Ireland leap to Europe's notice


Irish basketball crossed a threshold in the National Arena on Saturday night. The 76-78 loss to Croatia made for an emotional night in Tallaght but the result will have shaken the antennae of basketball nations across the continent.

Just last year, Ireland was hardly sign-posted on the mainstream European basketball map. The influx of American-Irish to the national side since the widening of FIBA nationality regulations has given this country a promising national team.

Saturday night's visit by Croatia represented a stunning leap in terms of the quality and force of basketball ever witnessed on Irish soil. Consider. It was Croatia that finished second to the original "Dream Team" of Bird, Magic and Jordan in the 1992 Olympics, sheer fantasyland in terms of the domestic game.

While the Croats were without there current NBA starts Toni Kukoc and Vlade Divac for their Irish visit, they brought with them some of the finest spot-up shooters in the European game and two of the biggest players, the 7ft 2ins Mate Skelin and his forward companion Anrija Zizic.

As a sports fixture, it did not have the same scale as a Six Nations rugby game or the general fever that World Cup soccer ties bring or the heritage of an All-Ireland final. But it was, nonetheless, an occasion of genuine pride and that the Irish almost humbled Croatia - they led 67-55 at the end of the third quarter - left the crowd feeling wistful and coach Bill Dooley annoyed.

"People will say that it was a good result for Ireland and I can understand why they say that but it's not good enough. With a lead like that, we should have won. Croatia is a calibre team but so are we. There were some referee decisions down the stretch that I wasn't happy with but I don't want to say that's why we lost."

Ireland lost because they entered an unlikely freeze after emerging to a rampant reception at the end of that third period. For the next six minutes, they played horribly and couldn't so much as buy a basket while Croatia silently set about eliminating the lead through the ultra-smooth-play perimeter-shooter Davor Marcelic.

"This hurts. We are a better team than Germany, a better team than Croatia. The thing is we lost both games but we weren't beaten. We passed up on the opportunity," said John O'Connell afterwards.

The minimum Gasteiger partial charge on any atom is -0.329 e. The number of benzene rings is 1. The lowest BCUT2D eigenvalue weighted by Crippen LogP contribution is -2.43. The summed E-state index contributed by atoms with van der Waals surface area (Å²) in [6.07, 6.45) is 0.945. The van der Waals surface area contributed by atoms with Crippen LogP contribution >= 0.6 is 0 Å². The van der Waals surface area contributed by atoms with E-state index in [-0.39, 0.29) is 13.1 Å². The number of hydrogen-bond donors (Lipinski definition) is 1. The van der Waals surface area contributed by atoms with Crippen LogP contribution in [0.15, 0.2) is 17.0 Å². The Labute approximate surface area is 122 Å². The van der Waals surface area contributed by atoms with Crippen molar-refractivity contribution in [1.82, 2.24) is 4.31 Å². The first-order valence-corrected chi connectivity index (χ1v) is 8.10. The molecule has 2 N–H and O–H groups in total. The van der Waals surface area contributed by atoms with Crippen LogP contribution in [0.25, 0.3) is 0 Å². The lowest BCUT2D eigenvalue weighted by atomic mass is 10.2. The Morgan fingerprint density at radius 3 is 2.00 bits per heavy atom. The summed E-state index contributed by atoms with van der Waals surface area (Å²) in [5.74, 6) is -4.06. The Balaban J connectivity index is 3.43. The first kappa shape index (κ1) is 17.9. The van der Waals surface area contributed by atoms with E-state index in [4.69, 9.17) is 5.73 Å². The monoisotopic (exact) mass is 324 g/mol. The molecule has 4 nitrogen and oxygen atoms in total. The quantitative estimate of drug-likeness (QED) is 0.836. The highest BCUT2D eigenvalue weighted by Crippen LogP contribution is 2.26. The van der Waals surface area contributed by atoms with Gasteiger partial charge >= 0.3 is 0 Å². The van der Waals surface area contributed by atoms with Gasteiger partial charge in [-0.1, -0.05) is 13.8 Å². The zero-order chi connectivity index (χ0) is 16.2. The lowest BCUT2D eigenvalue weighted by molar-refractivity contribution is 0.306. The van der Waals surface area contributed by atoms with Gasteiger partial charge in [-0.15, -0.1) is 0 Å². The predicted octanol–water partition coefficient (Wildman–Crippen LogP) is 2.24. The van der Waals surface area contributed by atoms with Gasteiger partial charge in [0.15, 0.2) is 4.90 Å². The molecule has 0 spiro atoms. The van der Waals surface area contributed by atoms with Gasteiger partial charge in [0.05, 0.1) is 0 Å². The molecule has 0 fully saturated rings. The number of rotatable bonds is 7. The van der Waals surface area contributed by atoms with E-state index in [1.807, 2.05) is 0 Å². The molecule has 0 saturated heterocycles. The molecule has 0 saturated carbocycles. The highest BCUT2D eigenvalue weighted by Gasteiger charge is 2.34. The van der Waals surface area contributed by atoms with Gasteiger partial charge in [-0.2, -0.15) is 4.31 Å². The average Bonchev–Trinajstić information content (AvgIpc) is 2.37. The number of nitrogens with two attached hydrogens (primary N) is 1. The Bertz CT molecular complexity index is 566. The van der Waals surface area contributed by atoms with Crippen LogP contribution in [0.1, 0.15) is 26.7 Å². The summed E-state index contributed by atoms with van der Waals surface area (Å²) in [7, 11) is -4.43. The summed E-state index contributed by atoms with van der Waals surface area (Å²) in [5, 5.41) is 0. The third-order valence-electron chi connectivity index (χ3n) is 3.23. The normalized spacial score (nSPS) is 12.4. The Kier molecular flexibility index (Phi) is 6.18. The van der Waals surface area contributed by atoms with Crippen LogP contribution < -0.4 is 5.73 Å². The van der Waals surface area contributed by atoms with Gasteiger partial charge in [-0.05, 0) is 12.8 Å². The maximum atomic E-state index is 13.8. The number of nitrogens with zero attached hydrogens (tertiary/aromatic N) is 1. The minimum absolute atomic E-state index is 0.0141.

The New Yorker is a long-time devotee to the Irish basketball cause, declaring his availability at the age of 18, qualifying though his Galway background.

"I'm 27 now. Getting old. But you know, I'm proud that I helped carry Ireland during the years when we struggled and that I was one of the people who persuaded the guys who have come in to take up their Irish passports. I'm no longer one of the most important players on this team but this is an exciting time to be involved now."

The new Irish side does have a delightfully cavalier look to it. Here is the 6ft 10ins Marty Conlon, the former NBA journeyman with grandparents from Milford in Donegal, embarking on a new international life at the age of 36. There is Billy Donlon, the quintessential teak tough NYC point guard with the choirboy expression. And Mike Mitchell, a veteran of hoops life all over Europe and Australia, the oldest player on the side, the only non-white member and perhaps the most popular.

"It's good to be here," remarked Conlon afterwards, his lip swollen from a series of meetings with Skalen's formidable frame.

"We are still getting used to it and in the fourth quarter we probably started to stand around and look at each other a bit rather than concentrating on the team game."

The final game of this opening European semi-final phase is on Wednesday evening against Macedonia. In theory, it ought to be the most winnable of a series of games that Irish basketball fans can't quite believe are happening.

The wooden shack in Tallaght is still reverberating after Saturday night's game that was, in spite of the result, a joyous welcome inauguration ceremony for a whole new ball game. The next step is to start taking the big scalps.